Author Topic: Vet the scapegoat for latest live export catastrophe. VALE 23.3.2012  (Read 1205 times)

WA Export News

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Vet the scapegoat for latest live export catastrophe. VALE 23.3.2012
« Reply #1 on: March 27, 2012, 06:48:27 PM »

 Vet the scapegoat for latest live export catastrophe  

The most recent investigation by the Australian Quarantine Inspection Service (AQIS) into the deaths of 72 cattle shipped from Portland, Victoria, to Turkey has revealed gross failures in the live export management system and has led to an unprecedented recommendation for a criminal investigation into the record keeping of the onboard veterinarian.

Dr Sue Foster, spokesperson for Vets Against Live Export, said:
 “It is wrong that the  onboard veterinarian should be the target of this investigation. It is obvious that  these animals should never have been sent on this journey.”

The journey, from loading on 14 June 2011 to unloading on 21 July 2011, took 37 days, making it one of the longest live export voyages on record. Many cattle had
thick winter coats and were transported from a cold wet winter to the height of the northern summer when temperatures and humidity were very high. Temperatures on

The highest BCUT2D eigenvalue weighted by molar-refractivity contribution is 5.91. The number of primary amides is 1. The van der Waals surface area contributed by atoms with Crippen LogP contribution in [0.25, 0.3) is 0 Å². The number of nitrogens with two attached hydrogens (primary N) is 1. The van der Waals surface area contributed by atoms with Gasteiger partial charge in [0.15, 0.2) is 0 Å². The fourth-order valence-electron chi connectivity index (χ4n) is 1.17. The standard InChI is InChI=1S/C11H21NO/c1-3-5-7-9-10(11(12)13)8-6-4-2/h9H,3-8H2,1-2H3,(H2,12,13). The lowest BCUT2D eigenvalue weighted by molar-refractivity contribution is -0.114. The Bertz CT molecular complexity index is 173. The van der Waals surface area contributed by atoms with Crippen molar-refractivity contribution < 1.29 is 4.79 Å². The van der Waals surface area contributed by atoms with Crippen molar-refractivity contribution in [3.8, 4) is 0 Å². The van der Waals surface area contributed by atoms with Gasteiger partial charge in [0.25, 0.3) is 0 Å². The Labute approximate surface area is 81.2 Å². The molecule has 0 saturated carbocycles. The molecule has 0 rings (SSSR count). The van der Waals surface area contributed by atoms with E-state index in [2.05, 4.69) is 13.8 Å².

board ship exceeded the level re ported by scientists to cause heat stress in cattle for 17 days of the voyage and contributed to the mortalities.

There is evidence from the AQIS report that the exporter did not comply with the legal requirements for pre - export preparation of the cattle. The report also notes that
the exporter used an “off- label” dose of vaccine, stating that one dose was better than the two recommended by the vaccine manufacturers.

Dr Foster said: “The exporter is responsible for what appears to be a series of breaches of the law which led to animals being loaded on this ship that should never
have been loaded.”  

Although animals received treatment during the voyage, there were no records of any of those treatments. Many cattle died of pneumonia. The report recommended
that  AQIS should refer the matter to assess whether there were grounds for seeking a prosecution relating to the failure of the onboard veterinarian to keep proper

Dr Foster stated: “This is clearly an example of using an onboard veterinarian as a scapegoat for the failure of the exporter to comply with the law and to have proper
regard to the welfare of these animals. From the report, it would appear that the onboard veterinarian, who was in charge of 55,510 animals, did everything he or she could to  help these animals, including moving cattle to more appropriate locations despite difficult sea conditions. To say that the veterinarian should possibly be prosecuted for not keeping proper paperwork is outrageous and deflects from the real issues causing  suffering and death on this voyage.”

For more information contact Dr Sue Foster on  0423 783 689,

23 March 2012 
« Last Edit: March 27, 2012, 06:51:07 PM by WA Export News »